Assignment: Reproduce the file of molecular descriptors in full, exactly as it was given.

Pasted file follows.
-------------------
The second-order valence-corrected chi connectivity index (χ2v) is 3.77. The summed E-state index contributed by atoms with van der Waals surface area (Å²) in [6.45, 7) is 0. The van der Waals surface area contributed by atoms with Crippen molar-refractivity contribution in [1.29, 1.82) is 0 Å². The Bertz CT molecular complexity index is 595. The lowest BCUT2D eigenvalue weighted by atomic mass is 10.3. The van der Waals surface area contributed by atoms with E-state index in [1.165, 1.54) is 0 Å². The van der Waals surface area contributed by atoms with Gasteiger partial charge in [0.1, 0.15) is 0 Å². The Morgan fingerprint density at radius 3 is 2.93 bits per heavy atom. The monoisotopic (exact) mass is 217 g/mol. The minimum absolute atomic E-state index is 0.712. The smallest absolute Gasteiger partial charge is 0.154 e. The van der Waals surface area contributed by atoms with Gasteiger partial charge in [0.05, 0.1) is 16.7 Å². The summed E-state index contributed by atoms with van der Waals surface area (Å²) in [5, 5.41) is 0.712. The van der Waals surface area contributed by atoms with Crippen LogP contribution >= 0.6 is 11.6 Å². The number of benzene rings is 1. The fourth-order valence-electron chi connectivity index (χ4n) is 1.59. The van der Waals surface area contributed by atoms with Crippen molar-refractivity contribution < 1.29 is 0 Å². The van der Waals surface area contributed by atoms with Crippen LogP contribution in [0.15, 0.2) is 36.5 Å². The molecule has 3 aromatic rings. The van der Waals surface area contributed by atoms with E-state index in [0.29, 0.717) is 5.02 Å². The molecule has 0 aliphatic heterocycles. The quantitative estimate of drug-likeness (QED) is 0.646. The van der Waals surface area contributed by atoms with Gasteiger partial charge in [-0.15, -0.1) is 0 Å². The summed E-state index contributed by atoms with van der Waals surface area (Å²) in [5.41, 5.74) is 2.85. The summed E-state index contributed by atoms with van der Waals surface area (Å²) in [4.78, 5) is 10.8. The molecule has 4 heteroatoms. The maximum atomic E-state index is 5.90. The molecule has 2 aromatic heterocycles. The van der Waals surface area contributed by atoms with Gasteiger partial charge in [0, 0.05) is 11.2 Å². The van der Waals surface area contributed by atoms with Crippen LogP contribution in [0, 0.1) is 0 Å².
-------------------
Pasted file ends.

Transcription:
The second-order valence-corrected chi connectivity index (χ2v) is 3.77. The summed E-state index contributed by atoms with van der Waals surface area (Å²) in [6.45, 7) is 0. The van der Waals surface area contributed by atoms with Crippen molar-refractivity contribution in [1.29, 1.82) is 0 Å². The Bertz CT molecular complexity index is 595. The lowest BCUT2D eigenvalue weighted by atomic mass is 10.3. The van der Waals surface area contributed by atoms with E-state index in [1.165, 1.54) is 0 Å². The van der Waals surface area contributed by atoms with Gasteiger partial charge in [0.1, 0.15) is 0 Å². The Morgan fingerprint density at radius 3 is 2.93 bits per heavy atom. The monoisotopic (exact) mass is 217 g/mol. The minimum absolute atomic E-state index is 0.712. The smallest absolute Gasteiger partial charge is 0.154 e. The van der Waals surface area contributed by atoms with Gasteiger partial charge in [0.05, 0.1) is 16.7 Å². The summed E-state index contributed by atoms with van der Waals surface area (Å²) in [5, 5.41) is 0.712. The van der Waals surface area contributed by atoms with Crippen LogP contribution >= 0.6 is 11.6 Å². The number of benzene rings is 1. The fourth-order valence-electron chi connectivity index (χ4n) is 1.59. The van der Waals surface area contributed by atoms with Crippen molar-refractivity contribution < 1.29 is 0 Å². The van der Waals surface area contributed by atoms with Crippen LogP contribution in [0.15, 0.2) is 36.5 Å². The molecule has 3 aromatic rings. The van der Waals surface area contributed by atoms with E-state index in [0.29, 0.717) is 5.02 Å². The molecule has 0 aliphatic heterocycles. The quantitative estimate of drug-likeness (QED) is 0.646. The van der Waals surface area contributed by atoms with Gasteiger partial charge in [-0.15, -0.1) is 0 Å². The summed E-state index contributed by atoms with van der Waals surface area (Å²) in [5.41, 5.74) is 2.85. The summed E-state index contributed by atoms with van der Waals surface area (Å²) in [4.78, 5) is 10.8. The molecule has 4 heteroatoms. The maximum atomic E-state index is 5.90. The molecule has 2 aromatic heterocycles. The van der Waals surface area contributed by atoms with Gasteiger partial charge in [0, 0.05) is 11.2 Å². The van der Waals surface area contributed by atoms with Crippen LogP contribution in [0, 0.1) is 0 Å².